Biden to sign 10 exec orders on pandemic response; variants may drive high infection rate through spring — 6 COVID-19 updates

Gabrielle Masson and Mackenzie Bean - Print  | 

The U.S. recorded 4,409 COVID-19 deaths Jan. 20, the highest daily death total since the pandemic began, according to data from The COVID Tracking Project.  

The new record comes exactly one year after the U.S. reported its first known coronavirus case Jan. 20, 2020. Since the pandemic began, COVID-19 cases have been reported in every U.S. county, according to a Wall Street Journal review.

Five more updates:

1. President Joe Biden will sign 10 executive orders Jan. 21 to combat COVID-19, reports NBC News. The orders are part of the president's broader pandemic response plan, which aims to expand testing and vaccine supplies, reopen most schools within 100 days and administer 100 million vaccine doses by the end of April, according to CBS News. President Biden also said he intends to invoke the Defense Production Act to compel companies to manufacture supplies needed for the nation's pandemic response. 

2. New COVID-19 cases may decline for three to four weeks if the current surge peaks, but then new variants could take over and double case prevalence each week, according to a Jan. 17 tweet from Scott Gottlieb, MD, former FDA commissioner. A new variant may mean persistent high infection rates through spring until enough people are vaccinated, Dr. Gottlieb predicted. Currently, weekly COVID-19 cases in the U.S. are down 16 percent from two weeks ago, with an average of new 194,754 cases per day, reports The New York Times.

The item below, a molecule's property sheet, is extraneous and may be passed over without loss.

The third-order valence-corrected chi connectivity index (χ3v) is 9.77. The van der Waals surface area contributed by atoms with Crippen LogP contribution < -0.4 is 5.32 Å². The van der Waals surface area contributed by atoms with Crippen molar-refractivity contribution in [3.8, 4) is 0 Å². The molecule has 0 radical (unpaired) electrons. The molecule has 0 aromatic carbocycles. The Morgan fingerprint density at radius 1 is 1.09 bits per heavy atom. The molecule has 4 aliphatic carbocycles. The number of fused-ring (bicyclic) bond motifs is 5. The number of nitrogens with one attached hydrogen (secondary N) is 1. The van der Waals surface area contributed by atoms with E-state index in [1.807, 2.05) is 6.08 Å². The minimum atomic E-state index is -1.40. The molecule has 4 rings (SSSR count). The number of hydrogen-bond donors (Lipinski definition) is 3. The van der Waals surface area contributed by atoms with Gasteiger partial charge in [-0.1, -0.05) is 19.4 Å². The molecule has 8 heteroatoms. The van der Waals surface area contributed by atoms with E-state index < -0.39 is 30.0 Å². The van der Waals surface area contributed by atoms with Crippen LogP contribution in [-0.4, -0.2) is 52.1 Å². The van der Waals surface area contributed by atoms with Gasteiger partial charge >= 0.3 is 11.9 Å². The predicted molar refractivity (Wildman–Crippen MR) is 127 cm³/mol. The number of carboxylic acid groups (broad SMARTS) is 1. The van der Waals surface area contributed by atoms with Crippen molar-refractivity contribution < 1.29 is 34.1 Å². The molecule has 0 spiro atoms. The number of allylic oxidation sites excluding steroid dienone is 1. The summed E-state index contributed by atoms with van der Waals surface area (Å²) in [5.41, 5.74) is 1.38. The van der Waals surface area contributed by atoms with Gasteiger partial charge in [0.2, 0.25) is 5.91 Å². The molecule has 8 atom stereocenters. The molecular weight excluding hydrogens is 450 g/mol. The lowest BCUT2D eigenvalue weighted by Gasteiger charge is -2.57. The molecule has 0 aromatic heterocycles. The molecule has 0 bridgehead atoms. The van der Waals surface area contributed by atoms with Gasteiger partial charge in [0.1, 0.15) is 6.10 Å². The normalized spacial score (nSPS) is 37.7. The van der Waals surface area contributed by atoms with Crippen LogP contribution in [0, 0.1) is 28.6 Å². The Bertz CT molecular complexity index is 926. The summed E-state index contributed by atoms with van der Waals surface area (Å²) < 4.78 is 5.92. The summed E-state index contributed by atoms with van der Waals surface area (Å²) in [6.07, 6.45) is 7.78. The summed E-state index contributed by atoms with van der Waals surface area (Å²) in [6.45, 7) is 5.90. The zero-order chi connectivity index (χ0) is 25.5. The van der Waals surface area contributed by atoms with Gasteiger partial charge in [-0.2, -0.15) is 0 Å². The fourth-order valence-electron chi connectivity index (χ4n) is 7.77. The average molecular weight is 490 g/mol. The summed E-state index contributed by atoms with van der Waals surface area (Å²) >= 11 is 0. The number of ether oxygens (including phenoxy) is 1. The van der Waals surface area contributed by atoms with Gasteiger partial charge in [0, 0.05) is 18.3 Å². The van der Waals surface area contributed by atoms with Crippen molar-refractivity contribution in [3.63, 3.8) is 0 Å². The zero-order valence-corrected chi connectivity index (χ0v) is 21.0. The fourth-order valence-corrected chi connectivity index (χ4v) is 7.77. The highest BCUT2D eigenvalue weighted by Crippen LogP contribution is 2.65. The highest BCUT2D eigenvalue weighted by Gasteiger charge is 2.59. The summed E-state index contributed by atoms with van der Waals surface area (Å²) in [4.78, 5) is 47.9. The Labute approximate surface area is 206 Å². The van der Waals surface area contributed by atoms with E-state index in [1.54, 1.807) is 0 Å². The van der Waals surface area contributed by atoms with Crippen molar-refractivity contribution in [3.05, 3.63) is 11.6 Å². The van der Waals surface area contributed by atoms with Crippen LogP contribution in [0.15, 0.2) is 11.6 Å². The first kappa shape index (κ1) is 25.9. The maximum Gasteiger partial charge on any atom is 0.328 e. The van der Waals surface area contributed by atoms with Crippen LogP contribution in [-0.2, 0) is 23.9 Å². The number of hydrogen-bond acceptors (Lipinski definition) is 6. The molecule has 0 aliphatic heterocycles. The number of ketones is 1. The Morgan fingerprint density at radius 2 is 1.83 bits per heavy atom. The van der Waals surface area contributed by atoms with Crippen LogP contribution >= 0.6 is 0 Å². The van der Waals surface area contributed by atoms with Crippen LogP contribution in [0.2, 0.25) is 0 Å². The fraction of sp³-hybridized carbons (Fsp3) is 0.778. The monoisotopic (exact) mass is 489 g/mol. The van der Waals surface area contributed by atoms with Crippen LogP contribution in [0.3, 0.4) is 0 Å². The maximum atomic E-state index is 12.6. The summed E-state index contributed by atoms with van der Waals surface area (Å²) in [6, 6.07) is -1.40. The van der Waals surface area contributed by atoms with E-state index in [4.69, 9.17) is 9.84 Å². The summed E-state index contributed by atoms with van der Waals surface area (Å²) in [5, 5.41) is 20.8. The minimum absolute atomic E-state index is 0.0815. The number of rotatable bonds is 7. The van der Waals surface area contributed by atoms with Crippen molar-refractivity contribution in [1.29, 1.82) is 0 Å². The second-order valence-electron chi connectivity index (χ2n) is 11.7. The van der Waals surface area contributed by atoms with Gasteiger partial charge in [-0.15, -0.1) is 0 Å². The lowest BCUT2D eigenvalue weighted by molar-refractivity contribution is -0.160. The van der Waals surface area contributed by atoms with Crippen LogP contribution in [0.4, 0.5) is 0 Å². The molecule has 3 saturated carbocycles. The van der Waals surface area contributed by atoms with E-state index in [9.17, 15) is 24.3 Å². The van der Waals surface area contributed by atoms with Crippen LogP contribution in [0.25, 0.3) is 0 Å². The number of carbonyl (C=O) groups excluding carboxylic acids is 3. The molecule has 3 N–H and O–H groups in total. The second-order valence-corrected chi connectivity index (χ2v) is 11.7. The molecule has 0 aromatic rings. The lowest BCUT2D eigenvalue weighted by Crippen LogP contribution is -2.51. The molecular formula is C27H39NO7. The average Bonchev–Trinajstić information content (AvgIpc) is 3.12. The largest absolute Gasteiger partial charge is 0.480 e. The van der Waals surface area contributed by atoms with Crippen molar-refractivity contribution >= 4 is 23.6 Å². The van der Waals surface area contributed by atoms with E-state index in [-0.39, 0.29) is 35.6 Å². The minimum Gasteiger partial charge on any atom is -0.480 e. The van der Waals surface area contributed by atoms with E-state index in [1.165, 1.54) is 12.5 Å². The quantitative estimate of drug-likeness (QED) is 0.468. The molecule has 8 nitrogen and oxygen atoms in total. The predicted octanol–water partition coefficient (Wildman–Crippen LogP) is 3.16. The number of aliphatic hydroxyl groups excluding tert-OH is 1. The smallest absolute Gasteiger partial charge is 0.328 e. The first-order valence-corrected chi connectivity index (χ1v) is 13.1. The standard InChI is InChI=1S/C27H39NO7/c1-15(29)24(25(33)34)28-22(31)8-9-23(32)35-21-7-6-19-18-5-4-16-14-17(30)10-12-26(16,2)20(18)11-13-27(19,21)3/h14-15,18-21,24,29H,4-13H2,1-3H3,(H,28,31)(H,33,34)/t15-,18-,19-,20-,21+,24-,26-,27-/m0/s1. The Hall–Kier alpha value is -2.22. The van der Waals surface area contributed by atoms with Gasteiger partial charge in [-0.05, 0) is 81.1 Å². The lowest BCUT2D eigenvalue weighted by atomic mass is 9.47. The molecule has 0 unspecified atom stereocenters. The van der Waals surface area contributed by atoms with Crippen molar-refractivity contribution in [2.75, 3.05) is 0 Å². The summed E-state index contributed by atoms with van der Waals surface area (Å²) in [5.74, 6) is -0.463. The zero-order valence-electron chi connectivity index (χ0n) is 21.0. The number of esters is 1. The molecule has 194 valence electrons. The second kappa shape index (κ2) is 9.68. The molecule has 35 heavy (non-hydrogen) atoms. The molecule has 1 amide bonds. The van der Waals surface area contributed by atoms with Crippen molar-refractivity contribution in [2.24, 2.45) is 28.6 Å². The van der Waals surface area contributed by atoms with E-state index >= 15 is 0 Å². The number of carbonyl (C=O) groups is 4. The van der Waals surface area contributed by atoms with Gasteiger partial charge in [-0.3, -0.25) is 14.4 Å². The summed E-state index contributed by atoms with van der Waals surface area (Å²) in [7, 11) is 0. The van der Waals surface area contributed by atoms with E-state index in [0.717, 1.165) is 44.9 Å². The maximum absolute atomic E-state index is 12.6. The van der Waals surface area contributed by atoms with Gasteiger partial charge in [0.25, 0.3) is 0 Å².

3. Pfizer and BioNTech's COVID-19 vaccine will likely protect against the U.K. variant, according to research published Jan. 19 in the medical preprint server bioRxiv.

4. More than a dozen states are running low on COVID-19 vaccine doses, reports Politico. On Jan. 20, New York City was forced to reschedule at least 23,000 vaccine appointments due to shortages. Some states are responding to the shortages by scaling back who is eligible to receive a vaccine, despite federal guidelines that open vaccinations to a broader pool, according to Politico.

5. Some European countries are issuing stricter mask requirements in response to new, more contagious variants spreading in their borders, reports The Washington Post. For example, Germany is now requiring anyone riding public transit or visiting a grocery store to wear medical style masks, instead of a cloth one, as they may offer more protection against the variants. 

Snapshot of COVID-19 in the U.S.

Cases: 24,441,852

Deaths: 406,196

Counts reflect data available as of 8:55 a.m. CST Jan. 21.

More articles on public health:
Here's what you need to know about COVID-19 variants in the US, globally — Jan. 20
US to reenter WHO; Biden selects Fauci to lead delegation
2 masks better than one, some experts say

 

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